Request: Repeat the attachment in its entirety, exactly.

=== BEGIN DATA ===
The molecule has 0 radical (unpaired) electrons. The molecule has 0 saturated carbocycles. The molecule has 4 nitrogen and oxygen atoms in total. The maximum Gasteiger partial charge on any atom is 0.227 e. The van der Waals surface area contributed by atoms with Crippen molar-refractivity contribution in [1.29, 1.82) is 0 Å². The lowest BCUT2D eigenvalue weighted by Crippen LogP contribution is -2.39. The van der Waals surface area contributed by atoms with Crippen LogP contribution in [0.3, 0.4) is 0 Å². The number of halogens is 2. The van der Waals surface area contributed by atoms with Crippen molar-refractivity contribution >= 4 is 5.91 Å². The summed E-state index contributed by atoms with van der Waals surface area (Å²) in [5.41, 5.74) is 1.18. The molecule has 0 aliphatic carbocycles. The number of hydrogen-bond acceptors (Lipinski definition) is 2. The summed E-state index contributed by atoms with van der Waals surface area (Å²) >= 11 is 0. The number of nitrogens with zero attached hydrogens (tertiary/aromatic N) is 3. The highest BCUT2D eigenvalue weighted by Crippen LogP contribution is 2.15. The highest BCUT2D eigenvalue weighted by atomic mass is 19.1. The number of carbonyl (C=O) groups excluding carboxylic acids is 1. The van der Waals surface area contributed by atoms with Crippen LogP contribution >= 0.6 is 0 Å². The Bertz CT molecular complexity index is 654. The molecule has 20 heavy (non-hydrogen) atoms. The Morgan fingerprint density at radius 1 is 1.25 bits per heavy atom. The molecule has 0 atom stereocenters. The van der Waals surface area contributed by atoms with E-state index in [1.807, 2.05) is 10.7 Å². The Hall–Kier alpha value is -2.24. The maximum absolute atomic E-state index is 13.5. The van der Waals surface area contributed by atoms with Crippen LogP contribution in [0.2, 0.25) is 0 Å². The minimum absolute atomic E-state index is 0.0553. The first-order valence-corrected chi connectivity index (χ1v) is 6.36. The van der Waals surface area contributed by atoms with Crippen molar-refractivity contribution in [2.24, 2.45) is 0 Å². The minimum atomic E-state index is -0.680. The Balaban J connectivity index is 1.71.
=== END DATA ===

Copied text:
The molecule has 0 radical (unpaired) electrons. The molecule has 0 saturated carbocycles. The molecule has 4 nitrogen and oxygen atoms in total. The maximum Gasteiger partial charge on any atom is 0.227 e. The van der Waals surface area contributed by atoms with Crippen molar-refractivity contribution in [1.29, 1.82) is 0 Å². The lowest BCUT2D eigenvalue weighted by Crippen LogP contribution is -2.39. The van der Waals surface area contributed by atoms with Crippen LogP contribution in [0.3, 0.4) is 0 Å². The number of halogens is 2. The van der Waals surface area contributed by atoms with Crippen molar-refractivity contribution >= 4 is 5.91 Å². The summed E-state index contributed by atoms with van der Waals surface area (Å²) in [5.41, 5.74) is 1.18. The molecule has 0 aliphatic carbocycles. The number of hydrogen-bond acceptors (Lipinski definition) is 2. The summed E-state index contributed by atoms with van der Waals surface area (Å²) >= 11 is 0. The number of nitrogens with zero attached hydrogens (tertiary/aromatic N) is 3. The highest BCUT2D eigenvalue weighted by Crippen LogP contribution is 2.15. The highest BCUT2D eigenvalue weighted by atomic mass is 19.1. The number of carbonyl (C=O) groups excluding carboxylic acids is 1. The van der Waals surface area contributed by atoms with Crippen LogP contribution >= 0.6 is 0 Å². The Bertz CT molecular complexity index is 654. The molecule has 20 heavy (non-hydrogen) atoms. The Morgan fingerprint density at radius 1 is 1.25 bits per heavy atom. The molecule has 0 atom stereocenters. The van der Waals surface area contributed by atoms with E-state index in [1.807, 2.05) is 10.7 Å². The Hall–Kier alpha value is -2.24. The maximum absolute atomic E-state index is 13.5. The van der Waals surface area contributed by atoms with Crippen LogP contribution in [0.2, 0.25) is 0 Å². The minimum absolute atomic E-state index is 0.0553. The first-order valence-corrected chi connectivity index (χ1v) is 6.36. The van der Waals surface area contributed by atoms with Crippen molar-refractivity contribution in [2.24, 2.45) is 0 Å². The minimum atomic E-state index is -0.680. The Balaban J connectivity index is 1.71.